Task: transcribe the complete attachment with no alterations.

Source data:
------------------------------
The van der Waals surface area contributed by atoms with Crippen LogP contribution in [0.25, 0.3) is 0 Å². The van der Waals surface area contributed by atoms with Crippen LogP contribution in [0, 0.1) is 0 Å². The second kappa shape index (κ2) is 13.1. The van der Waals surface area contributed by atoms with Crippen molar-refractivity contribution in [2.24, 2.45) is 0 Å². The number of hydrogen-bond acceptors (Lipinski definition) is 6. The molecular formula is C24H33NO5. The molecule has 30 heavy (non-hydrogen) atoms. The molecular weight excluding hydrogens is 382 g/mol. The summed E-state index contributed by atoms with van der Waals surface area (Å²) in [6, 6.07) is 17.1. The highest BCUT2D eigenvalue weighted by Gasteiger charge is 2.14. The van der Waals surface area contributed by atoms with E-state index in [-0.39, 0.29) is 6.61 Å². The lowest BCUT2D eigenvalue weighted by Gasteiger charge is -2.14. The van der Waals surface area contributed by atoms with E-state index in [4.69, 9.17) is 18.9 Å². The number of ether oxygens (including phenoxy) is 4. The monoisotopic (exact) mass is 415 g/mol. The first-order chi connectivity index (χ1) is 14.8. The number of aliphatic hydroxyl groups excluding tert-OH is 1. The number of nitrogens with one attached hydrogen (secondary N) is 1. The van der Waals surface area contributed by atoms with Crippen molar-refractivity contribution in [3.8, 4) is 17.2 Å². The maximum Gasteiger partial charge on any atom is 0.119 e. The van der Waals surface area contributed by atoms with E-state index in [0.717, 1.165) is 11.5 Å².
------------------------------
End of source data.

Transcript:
The van der Waals surface area contributed by atoms with Crippen LogP contribution in [0.25, 0.3) is 0 Å². The van der Waals surface area contributed by atoms with Crippen LogP contribution in [0, 0.1) is 0 Å². The second kappa shape index (κ2) is 13.1. The van der Waals surface area contributed by atoms with Crippen molar-refractivity contribution in [2.24, 2.45) is 0 Å². The number of hydrogen-bond acceptors (Lipinski definition) is 6. The molecular formula is C24H33NO5. The molecule has 30 heavy (non-hydrogen) atoms. The molecular weight excluding hydrogens is 382 g/mol. The summed E-state index contributed by atoms with van der Waals surface area (Å²) in [6, 6.07) is 17.1. The highest BCUT2D eigenvalue weighted by Gasteiger charge is 2.14. The van der Waals surface area contributed by atoms with E-state index in [-0.39, 0.29) is 6.61 Å². The lowest BCUT2D eigenvalue weighted by Gasteiger charge is -2.14. The van der Waals surface area contributed by atoms with E-state index in [4.69, 9.17) is 18.9 Å². The number of ether oxygens (including phenoxy) is 4. The monoisotopic (exact) mass is 415 g/mol. The first-order chi connectivity index (χ1) is 14.8. The number of aliphatic hydroxyl groups excluding tert-OH is 1. The number of nitrogens with one attached hydrogen (secondary N) is 1. The van der Waals surface area contributed by atoms with Crippen molar-refractivity contribution in [3.8, 4) is 17.2 Å². The maximum Gasteiger partial charge on any atom is 0.119 e. The van der Waals surface area contributed by atoms with E-state index in [0.717, 1.165) is 11.5 Å².